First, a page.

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Intrusion Detection Systems: Beyond the first line of defense
By Rakesh Raghudharan

Firewalls form the first line of defence against malicious hackers. But what if a hacker is able to get past your network firewall. This is where Intrusion Detection Systems come into the picture

Most corporate networks are protected from malicious hackers by firewalls. Firewalls form the first line of defense against anyone having a go at your precious data, but firewalls can rarely identify types of attacks, or attacks on allowed services. This calls for something more than firewalls.

Intrusion Detection Systems (IDS) allow administrators to detect and respond to these attacks. An Intrusion Detection System tries to detect and alert on attempted intrusions into a system or network, where an intrusion is considered to be any unauthorized or unwanted activity on that system or network.

The full efficiency of IDS can be exploited only if it is monitored. Monitored Intrusion Detection Systems offer real time detection and response to attacks including dynamic blocking, complaints to ISPs, report generation etc.

Isn't that what a firewall does?
A better way to understand IDS would be to take your house as an analogy. The locks on your windows and doors stop strangers from gaining access to your house. These are your firewalls. Intrusion detection systems are a combination of early warning and alarm systems. Your intrusion detection system is provided by your alarm system. When someone attempts to force entry into your house, your alarm will sound to scare off the intruder (a "reactive" IDS), or it might make a silent telephone call to the local police station (a "passive" IDS).

A more advanced form of domestic intrusion detection system is your alert neighbor, who, knowing the normal pattern of people walking through your street, spots someone loitering outside, gathering information about the normal activity in your street. This would be an example of detection of "anomalous" activity.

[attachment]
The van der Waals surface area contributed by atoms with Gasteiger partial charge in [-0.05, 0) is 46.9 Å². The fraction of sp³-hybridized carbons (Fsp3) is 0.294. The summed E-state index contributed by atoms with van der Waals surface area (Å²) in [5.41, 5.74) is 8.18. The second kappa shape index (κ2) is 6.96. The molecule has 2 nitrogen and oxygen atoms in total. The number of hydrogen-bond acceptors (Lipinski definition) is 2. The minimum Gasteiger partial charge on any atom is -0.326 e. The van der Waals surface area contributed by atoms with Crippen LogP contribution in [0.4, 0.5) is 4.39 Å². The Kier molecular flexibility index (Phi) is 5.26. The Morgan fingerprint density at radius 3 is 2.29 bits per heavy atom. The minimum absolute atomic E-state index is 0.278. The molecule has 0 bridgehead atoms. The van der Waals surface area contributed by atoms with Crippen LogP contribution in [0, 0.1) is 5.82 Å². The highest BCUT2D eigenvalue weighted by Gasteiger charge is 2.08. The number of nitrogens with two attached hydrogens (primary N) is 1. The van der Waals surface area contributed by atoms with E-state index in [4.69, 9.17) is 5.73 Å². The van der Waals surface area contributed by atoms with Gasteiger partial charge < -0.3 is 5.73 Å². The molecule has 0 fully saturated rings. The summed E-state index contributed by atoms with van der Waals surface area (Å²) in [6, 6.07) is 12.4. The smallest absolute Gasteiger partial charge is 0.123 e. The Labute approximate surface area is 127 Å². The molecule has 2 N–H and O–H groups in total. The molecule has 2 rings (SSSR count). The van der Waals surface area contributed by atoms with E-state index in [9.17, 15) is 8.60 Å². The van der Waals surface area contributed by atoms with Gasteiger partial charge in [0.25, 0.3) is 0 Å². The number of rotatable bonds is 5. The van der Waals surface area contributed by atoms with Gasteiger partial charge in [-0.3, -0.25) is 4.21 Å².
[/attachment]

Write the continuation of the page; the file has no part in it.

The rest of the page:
The primary role of a firewall is to limit the access between networks. Firewalls are designed to filter "normal" network traffic, based on attributes as source and destination addresses, port numbers etc. Even the modern "Stateful Inspection Firewalls" often do not correctly handle maliciously crafted "incorrect" network traffic. There is normally the option for the firewall to raise an alert when some prohibited traffic tries to pass through. In comparison, a network based IDS (NIDS) is aware of what constitutes legal and illegal network packets and can raise alerts when such traffic is detected.

Types of IDS

Intrusion detection can be categorized in 3 different ways:

Network- and host-based systems: Network-based systems examine the individual packets flowing through a network. They are able to understand all the different flags and options that exit within a network packet unlike firewalls, which typically looks at the IP addresses, ports and ICMP types. A NIDS can therefore detect maliciously crafted packets that are designed to be overlooked by a firewall's relatively simplistic filtering rules. NIDS are also able to look at the "payload" within a packet, ie see which particular Web server program is being accessed and with what options, and to raise alerts when an attacker tries to exploit a bug in such a code. Most of the firewalls are unable to do this.

Host-based Intrusion Detection Systems are concerned with what is happening on each individual computer or "host". They are able to detect such things as repeated failed access attempts or changes to critical system files.

Misuse and anomaly detection systems: Misuse detection within network-based IDS involves checking for illegal types of network traffic, eg combining options within a network packet that should never legitimately occur. Misuse detection by host-based IDS would include attempts by a user to execute programs for which they have no legitimate need.

Detection of anomalous activity relies on the system knowing what is "regular" network traffic, and thus what isn't. Anomalous traffic to a host based IDS might be interactive accesses outside of normal office hours. An example of anomalous traffic on network-based IDS is repeated attempted access by one remote machine to many diverse services on one or more internal systems, all in quick succession, something very similar to a port scan of these systems. Many modern systems use a combination of both misuse and anomalous detection engines.